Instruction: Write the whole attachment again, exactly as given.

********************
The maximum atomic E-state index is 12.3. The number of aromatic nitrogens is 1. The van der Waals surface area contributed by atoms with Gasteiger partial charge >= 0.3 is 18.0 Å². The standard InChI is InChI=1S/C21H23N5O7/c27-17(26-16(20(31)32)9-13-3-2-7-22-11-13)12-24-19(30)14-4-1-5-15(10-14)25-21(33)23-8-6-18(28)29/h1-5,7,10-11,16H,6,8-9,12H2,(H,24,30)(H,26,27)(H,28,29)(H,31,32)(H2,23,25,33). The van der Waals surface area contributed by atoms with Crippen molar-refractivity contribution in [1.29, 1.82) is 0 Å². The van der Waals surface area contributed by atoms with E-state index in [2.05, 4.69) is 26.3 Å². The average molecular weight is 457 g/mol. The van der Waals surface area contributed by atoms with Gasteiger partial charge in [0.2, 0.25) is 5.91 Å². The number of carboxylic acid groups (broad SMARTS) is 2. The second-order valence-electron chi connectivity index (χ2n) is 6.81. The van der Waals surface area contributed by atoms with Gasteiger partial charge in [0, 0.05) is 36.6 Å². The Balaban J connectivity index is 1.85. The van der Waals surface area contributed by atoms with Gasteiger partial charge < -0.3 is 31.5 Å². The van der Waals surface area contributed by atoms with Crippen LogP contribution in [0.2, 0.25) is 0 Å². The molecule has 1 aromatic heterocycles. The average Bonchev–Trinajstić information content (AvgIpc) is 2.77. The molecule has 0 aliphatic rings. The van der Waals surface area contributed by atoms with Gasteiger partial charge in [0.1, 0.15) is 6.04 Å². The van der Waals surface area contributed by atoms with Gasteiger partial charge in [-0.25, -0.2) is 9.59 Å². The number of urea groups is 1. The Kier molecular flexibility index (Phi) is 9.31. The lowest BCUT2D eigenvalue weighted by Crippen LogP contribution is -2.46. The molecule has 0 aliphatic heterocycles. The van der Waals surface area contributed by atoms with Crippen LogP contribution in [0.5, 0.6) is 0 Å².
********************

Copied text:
The maximum atomic E-state index is 12.3. The number of aromatic nitrogens is 1. The van der Waals surface area contributed by atoms with Gasteiger partial charge >= 0.3 is 18.0 Å². The standard InChI is InChI=1S/C21H23N5O7/c27-17(26-16(20(31)32)9-13-3-2-7-22-11-13)12-24-19(30)14-4-1-5-15(10-14)25-21(33)23-8-6-18(28)29/h1-5,7,10-11,16H,6,8-9,12H2,(H,24,30)(H,26,27)(H,28,29)(H,31,32)(H2,23,25,33). The van der Waals surface area contributed by atoms with Crippen molar-refractivity contribution in [1.29, 1.82) is 0 Å². The van der Waals surface area contributed by atoms with E-state index in [2.05, 4.69) is 26.3 Å². The average molecular weight is 457 g/mol. The van der Waals surface area contributed by atoms with Gasteiger partial charge in [0.2, 0.25) is 5.91 Å². The number of carboxylic acid groups (broad SMARTS) is 2. The second-order valence-electron chi connectivity index (χ2n) is 6.81. The van der Waals surface area contributed by atoms with Gasteiger partial charge in [0, 0.05) is 36.6 Å². The Balaban J connectivity index is 1.85. The van der Waals surface area contributed by atoms with Gasteiger partial charge < -0.3 is 31.5 Å². The van der Waals surface area contributed by atoms with Crippen LogP contribution in [0.2, 0.25) is 0 Å². The molecule has 1 aromatic heterocycles. The average Bonchev–Trinajstić information content (AvgIpc) is 2.77. The molecule has 0 aliphatic rings. The van der Waals surface area contributed by atoms with Gasteiger partial charge in [0.1, 0.15) is 6.04 Å². The van der Waals surface area contributed by atoms with Gasteiger partial charge in [-0.25, -0.2) is 9.59 Å². The number of urea groups is 1. The Kier molecular flexibility index (Phi) is 9.31. The lowest BCUT2D eigenvalue weighted by Crippen LogP contribution is -2.46. The molecule has 0 aliphatic heterocycles. The van der Waals surface area contributed by atoms with Crippen LogP contribution in [0.5, 0.6) is 0 Å².